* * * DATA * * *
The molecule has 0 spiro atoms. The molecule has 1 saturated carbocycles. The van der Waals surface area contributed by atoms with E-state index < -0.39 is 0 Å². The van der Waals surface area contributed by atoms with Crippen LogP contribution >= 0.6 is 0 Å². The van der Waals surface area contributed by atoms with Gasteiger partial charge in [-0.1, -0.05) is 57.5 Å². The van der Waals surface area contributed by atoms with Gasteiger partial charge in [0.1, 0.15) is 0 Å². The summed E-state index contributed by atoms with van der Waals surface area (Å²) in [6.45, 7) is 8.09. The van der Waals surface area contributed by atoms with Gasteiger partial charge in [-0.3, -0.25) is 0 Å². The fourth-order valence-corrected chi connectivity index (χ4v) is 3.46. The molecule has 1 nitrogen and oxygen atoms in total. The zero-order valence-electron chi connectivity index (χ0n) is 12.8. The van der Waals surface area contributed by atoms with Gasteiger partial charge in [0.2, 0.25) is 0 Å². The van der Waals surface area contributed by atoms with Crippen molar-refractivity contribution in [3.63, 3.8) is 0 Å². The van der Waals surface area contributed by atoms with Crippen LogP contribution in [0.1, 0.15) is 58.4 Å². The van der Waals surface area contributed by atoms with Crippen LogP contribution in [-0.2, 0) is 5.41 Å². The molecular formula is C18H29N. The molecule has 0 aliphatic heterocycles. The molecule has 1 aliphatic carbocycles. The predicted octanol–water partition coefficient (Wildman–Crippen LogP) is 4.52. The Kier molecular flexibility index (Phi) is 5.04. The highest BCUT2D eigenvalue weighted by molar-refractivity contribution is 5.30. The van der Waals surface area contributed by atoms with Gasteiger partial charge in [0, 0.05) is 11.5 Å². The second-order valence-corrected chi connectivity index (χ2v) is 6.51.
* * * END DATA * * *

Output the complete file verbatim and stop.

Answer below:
The molecule has 0 spiro atoms. The molecule has 1 saturated carbocycles. The van der Waals surface area contributed by atoms with E-state index < -0.39 is 0 Å². The van der Waals surface area contributed by atoms with Crippen LogP contribution >= 0.6 is 0 Å². The van der Waals surface area contributed by atoms with Gasteiger partial charge in [-0.1, -0.05) is 57.5 Å². The van der Waals surface area contributed by atoms with Gasteiger partial charge in [0.1, 0.15) is 0 Å². The summed E-state index contributed by atoms with van der Waals surface area (Å²) in [6.45, 7) is 8.09. The van der Waals surface area contributed by atoms with Gasteiger partial charge in [-0.3, -0.25) is 0 Å². The fourth-order valence-corrected chi connectivity index (χ4v) is 3.46. The molecule has 1 nitrogen and oxygen atoms in total. The zero-order valence-electron chi connectivity index (χ0n) is 12.8. The van der Waals surface area contributed by atoms with Gasteiger partial charge in [0.2, 0.25) is 0 Å². The van der Waals surface area contributed by atoms with Crippen molar-refractivity contribution in [3.63, 3.8) is 0 Å². The van der Waals surface area contributed by atoms with Crippen LogP contribution in [0.1, 0.15) is 58.4 Å². The van der Waals surface area contributed by atoms with Crippen LogP contribution in [-0.2, 0) is 5.41 Å². The molecular formula is C18H29N. The molecule has 0 aliphatic heterocycles. The molecule has 1 aliphatic carbocycles. The predicted octanol–water partition coefficient (Wildman–Crippen LogP) is 4.52. The Kier molecular flexibility index (Phi) is 5.04. The highest BCUT2D eigenvalue weighted by molar-refractivity contribution is 5.30. The van der Waals surface area contributed by atoms with Gasteiger partial charge in [0, 0.05) is 11.5 Å². The second-order valence-corrected chi connectivity index (χ2v) is 6.51.